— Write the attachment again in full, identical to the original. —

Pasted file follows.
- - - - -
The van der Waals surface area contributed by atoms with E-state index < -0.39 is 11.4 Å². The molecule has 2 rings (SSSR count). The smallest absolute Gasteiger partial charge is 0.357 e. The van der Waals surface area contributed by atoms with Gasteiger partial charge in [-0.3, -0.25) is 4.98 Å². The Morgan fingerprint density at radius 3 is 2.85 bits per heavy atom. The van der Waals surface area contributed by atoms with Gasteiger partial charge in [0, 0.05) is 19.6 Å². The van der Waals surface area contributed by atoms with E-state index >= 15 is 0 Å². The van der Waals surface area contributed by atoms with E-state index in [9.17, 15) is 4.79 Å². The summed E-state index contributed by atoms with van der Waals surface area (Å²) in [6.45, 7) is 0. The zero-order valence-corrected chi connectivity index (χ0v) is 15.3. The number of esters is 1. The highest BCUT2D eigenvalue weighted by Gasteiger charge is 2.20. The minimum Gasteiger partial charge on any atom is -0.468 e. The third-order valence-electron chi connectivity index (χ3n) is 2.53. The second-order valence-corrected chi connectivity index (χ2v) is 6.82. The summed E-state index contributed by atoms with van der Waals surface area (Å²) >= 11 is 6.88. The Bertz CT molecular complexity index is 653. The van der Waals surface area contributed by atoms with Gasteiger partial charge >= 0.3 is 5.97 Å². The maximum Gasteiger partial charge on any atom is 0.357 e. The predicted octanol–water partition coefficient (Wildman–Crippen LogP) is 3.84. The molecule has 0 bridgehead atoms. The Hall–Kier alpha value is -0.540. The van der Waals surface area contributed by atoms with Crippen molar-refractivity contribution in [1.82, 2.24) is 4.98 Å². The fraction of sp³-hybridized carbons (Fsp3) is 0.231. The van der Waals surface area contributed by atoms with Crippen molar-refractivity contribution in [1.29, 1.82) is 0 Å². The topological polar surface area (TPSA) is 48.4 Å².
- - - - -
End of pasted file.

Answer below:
The van der Waals surface area contributed by atoms with E-state index < -0.39 is 11.4 Å². The molecule has 2 rings (SSSR count). The smallest absolute Gasteiger partial charge is 0.357 e. The van der Waals surface area contributed by atoms with Gasteiger partial charge in [-0.3, -0.25) is 4.98 Å². The Morgan fingerprint density at radius 3 is 2.85 bits per heavy atom. The van der Waals surface area contributed by atoms with Gasteiger partial charge in [0, 0.05) is 19.6 Å². The van der Waals surface area contributed by atoms with E-state index >= 15 is 0 Å². The van der Waals surface area contributed by atoms with E-state index in [9.17, 15) is 4.79 Å². The summed E-state index contributed by atoms with van der Waals surface area (Å²) in [6.45, 7) is 0. The zero-order valence-corrected chi connectivity index (χ0v) is 15.3. The number of esters is 1. The highest BCUT2D eigenvalue weighted by Gasteiger charge is 2.20. The minimum Gasteiger partial charge on any atom is -0.468 e. The third-order valence-electron chi connectivity index (χ3n) is 2.53. The second-order valence-corrected chi connectivity index (χ2v) is 6.82. The summed E-state index contributed by atoms with van der Waals surface area (Å²) >= 11 is 6.88. The Bertz CT molecular complexity index is 653. The van der Waals surface area contributed by atoms with Gasteiger partial charge >= 0.3 is 5.97 Å². The maximum Gasteiger partial charge on any atom is 0.357 e. The predicted octanol–water partition coefficient (Wildman–Crippen LogP) is 3.84. The molecule has 0 bridgehead atoms. The Hall–Kier alpha value is -0.540. The van der Waals surface area contributed by atoms with Crippen molar-refractivity contribution in [1.82, 2.24) is 4.98 Å². The fraction of sp³-hybridized carbons (Fsp3) is 0.231. The van der Waals surface area contributed by atoms with Crippen molar-refractivity contribution in [1.29, 1.82) is 0 Å². The topological polar surface area (TPSA) is 48.4 Å².